Hungary’s populist Prime Minister Viktor Orban suffered a blow Sunday in his revolt against the European Union after low voter turnout voided his referendum aimed at rejecting a contested migrant quota plan.
Although a whopping 99.8 percent of voters backed his bid to reject the proposal, overall turnout fell well short of a 50-percent threshold.
Only 3.3 million of the eight-million-strong electorate cast a valid vote, and the National Election Committee declared the referendum void after counting the ballots on Sunday evening.
Opposition figures swiftly called on Orban to step down over the vote, after rights groups had accused him of whipping up anti-migrant fears despite there being only a few hundred asylum seekers in Hungary.
But the firebrand leader downplayed the significance of the low turnout and vowed there would be “legal consequences” regardless.
“Brussels or Budapest, that was the question, and the people said Budapest,” he defiantly told supporters gathered in the capital on Sunday evening.
“I will propose to change the constitution (which) shall reflect the will of the people. We will make Brussels understand that it cannot ignore the will of Hungarian voters.”
Orban did not reveal further details of the proposed amendment.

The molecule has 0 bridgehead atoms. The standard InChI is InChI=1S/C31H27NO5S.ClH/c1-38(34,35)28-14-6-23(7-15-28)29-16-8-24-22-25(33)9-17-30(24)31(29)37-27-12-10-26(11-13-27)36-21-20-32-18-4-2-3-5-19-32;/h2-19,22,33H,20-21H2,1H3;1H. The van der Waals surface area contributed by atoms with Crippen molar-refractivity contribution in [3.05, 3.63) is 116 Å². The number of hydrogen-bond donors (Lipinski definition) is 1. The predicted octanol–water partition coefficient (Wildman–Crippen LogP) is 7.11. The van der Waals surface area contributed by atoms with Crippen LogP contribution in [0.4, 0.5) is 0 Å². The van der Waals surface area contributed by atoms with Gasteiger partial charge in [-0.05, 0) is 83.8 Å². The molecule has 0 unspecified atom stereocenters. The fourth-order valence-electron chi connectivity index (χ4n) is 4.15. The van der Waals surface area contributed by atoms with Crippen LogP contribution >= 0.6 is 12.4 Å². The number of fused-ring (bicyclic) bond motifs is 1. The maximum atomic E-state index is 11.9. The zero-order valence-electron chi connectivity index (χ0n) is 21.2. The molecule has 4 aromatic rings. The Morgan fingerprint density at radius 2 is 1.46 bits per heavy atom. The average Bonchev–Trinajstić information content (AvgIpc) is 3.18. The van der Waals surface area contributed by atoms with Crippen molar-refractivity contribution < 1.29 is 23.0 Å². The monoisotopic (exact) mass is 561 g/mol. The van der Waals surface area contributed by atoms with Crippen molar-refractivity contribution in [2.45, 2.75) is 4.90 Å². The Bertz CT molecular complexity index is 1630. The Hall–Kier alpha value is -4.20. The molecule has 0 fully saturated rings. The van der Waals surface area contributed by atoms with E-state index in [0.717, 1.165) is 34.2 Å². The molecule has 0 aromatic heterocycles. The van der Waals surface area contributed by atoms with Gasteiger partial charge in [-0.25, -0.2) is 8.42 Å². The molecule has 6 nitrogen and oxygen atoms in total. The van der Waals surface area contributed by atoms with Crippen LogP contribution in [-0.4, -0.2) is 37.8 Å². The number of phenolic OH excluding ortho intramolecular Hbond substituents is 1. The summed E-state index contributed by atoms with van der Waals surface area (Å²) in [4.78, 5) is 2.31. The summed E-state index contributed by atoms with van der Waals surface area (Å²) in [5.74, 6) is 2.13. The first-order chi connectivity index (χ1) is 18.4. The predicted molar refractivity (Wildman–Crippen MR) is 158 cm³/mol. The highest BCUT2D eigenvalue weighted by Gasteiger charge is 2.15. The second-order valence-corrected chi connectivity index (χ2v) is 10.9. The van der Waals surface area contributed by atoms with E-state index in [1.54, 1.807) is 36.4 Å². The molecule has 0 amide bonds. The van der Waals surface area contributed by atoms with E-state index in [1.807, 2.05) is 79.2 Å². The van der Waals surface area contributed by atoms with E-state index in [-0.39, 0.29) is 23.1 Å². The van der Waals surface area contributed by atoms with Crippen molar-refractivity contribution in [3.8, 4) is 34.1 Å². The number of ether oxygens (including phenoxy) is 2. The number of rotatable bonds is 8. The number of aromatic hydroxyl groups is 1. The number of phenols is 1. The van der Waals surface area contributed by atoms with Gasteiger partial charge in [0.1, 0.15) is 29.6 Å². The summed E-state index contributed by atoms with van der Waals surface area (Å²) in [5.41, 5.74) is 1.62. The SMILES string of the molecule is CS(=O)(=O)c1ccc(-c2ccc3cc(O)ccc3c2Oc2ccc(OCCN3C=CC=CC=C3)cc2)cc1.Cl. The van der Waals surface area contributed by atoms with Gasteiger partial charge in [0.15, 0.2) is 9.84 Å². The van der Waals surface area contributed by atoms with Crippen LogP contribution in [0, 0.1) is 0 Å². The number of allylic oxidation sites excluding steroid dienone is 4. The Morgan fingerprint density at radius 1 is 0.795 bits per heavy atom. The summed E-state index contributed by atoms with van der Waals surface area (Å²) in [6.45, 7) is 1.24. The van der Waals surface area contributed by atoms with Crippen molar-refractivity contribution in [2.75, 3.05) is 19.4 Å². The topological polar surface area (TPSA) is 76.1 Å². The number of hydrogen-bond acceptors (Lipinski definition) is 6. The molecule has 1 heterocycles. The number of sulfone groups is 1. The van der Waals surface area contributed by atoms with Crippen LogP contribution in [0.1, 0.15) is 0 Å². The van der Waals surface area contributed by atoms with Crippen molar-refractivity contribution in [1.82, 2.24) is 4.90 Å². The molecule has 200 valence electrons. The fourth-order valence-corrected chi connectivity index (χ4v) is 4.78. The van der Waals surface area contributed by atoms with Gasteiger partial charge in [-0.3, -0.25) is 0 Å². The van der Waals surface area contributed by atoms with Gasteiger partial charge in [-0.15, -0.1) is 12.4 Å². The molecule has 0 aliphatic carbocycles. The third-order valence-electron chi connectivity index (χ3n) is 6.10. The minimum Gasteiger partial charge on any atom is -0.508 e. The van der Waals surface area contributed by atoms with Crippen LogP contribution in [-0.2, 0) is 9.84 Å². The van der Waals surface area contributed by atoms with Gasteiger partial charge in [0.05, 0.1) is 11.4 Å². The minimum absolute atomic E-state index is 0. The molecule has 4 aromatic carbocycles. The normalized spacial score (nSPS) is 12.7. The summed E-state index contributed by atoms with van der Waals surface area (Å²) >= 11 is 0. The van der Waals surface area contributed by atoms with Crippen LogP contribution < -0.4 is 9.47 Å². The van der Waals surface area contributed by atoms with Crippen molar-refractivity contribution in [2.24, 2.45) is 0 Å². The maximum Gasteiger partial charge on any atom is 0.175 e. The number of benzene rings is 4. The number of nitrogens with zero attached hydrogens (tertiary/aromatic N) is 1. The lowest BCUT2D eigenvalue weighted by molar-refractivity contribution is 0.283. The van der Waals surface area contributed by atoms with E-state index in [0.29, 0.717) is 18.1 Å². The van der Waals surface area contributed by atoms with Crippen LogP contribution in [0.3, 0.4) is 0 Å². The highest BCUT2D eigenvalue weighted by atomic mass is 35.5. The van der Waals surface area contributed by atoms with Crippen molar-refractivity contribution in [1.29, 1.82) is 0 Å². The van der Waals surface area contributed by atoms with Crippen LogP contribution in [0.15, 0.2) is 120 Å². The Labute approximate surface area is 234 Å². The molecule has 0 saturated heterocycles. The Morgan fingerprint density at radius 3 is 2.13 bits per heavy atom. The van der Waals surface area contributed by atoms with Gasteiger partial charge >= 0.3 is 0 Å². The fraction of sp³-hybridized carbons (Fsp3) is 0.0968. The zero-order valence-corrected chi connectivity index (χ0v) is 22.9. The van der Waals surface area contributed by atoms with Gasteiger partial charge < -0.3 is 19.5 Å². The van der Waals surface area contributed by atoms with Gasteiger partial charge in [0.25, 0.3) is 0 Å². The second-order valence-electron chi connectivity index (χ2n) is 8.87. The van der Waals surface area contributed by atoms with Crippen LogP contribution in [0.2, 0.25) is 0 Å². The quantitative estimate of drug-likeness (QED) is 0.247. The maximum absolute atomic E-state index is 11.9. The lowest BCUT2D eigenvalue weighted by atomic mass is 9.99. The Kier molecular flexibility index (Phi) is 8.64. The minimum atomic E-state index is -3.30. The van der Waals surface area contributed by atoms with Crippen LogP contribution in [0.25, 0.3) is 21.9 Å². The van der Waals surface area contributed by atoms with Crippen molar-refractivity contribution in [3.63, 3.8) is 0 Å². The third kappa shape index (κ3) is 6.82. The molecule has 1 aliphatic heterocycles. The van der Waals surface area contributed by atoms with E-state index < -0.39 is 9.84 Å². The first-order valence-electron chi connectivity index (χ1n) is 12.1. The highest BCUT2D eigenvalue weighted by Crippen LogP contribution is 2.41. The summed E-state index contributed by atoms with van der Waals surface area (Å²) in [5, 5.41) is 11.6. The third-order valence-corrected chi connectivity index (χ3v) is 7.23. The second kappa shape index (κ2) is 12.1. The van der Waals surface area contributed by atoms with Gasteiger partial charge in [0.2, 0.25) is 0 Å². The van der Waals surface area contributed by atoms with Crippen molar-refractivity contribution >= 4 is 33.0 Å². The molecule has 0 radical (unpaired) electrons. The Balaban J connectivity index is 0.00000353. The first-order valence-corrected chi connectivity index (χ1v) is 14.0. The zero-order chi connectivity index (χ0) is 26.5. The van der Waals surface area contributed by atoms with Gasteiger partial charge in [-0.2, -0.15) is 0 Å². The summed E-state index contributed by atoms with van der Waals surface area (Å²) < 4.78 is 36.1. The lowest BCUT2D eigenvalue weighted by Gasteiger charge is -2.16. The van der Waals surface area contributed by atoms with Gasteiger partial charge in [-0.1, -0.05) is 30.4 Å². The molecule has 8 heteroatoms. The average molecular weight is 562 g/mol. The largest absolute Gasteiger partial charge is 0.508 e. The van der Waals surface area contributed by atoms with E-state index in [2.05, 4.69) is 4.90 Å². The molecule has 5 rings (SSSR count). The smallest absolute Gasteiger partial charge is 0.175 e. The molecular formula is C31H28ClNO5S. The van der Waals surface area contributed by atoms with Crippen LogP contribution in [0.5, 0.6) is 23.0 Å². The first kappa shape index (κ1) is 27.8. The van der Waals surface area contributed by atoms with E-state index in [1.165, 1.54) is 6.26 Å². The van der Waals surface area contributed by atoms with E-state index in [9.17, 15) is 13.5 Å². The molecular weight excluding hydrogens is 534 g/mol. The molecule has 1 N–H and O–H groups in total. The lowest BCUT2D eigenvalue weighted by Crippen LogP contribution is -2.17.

“It looks like (Orban) wants to continue his fight with the EU on its migration policy, and the constitutional amendment is his way of doing that as it might trigger legal fights” with Brussels, analyst Bulcsu Hunyadi told AFP.
The firebrand leader has emerged as the standard-bearer of those opposed to German Chancellor Angela Merkel’s “open-door” policy, in the wake of the bloc’s worst migration crisis since World War II.
The EU migrant quota proposal — spearheaded by Merkel and approved by most governments in the bloc last year after antagonistic debates — seeks to ease pressure on frontline countries Italy and Greece, the first port of arrival for most migrants.
But implementation has been slow
Eastern and central European nations vehemently oppose the plan aimed at relocating 160,000 people, many of who fled war in Syria.
Neighbouring Austria’s Foreign Minister Sebastian Kurz said Sunday the EU should stop clinging to its troubled plan.
“The target is totally unrealistic,” he told the German daily Welt am Sonntag, warning that disagreements over the plan could threaten “the cohesion of the entire European Union.”
Hungary has not accepted a single one of the 1,294 refugees allocated to it under the scheme and instead joined Slovakia in filing a legal challenge against it.
Top EU officials had warned the referendum threatened to further split the quarrelling bloc, already weakened by Britain’s vote in June to leave the union — a decision Orban has blamed on the EU’s handling of the migrant crisis.
The referendum asked voters: “Do you want the EU to be able to mandate the obligatory resettlement of non-Hungarian citizens into Hungary even without the approval of the National Assembly?”
In an editorial, Orban warned on Saturday that Hungarians had “a duty” to fight the failed “liberal methods” of the “Brussels elite.”
“It’s true that the campaign was exaggerated but no-one can tell me if these migrants really are refugees of war,” Zoltan, a 38-year-old lawyer and ‘No’ voter, told AFP earlier Sunday.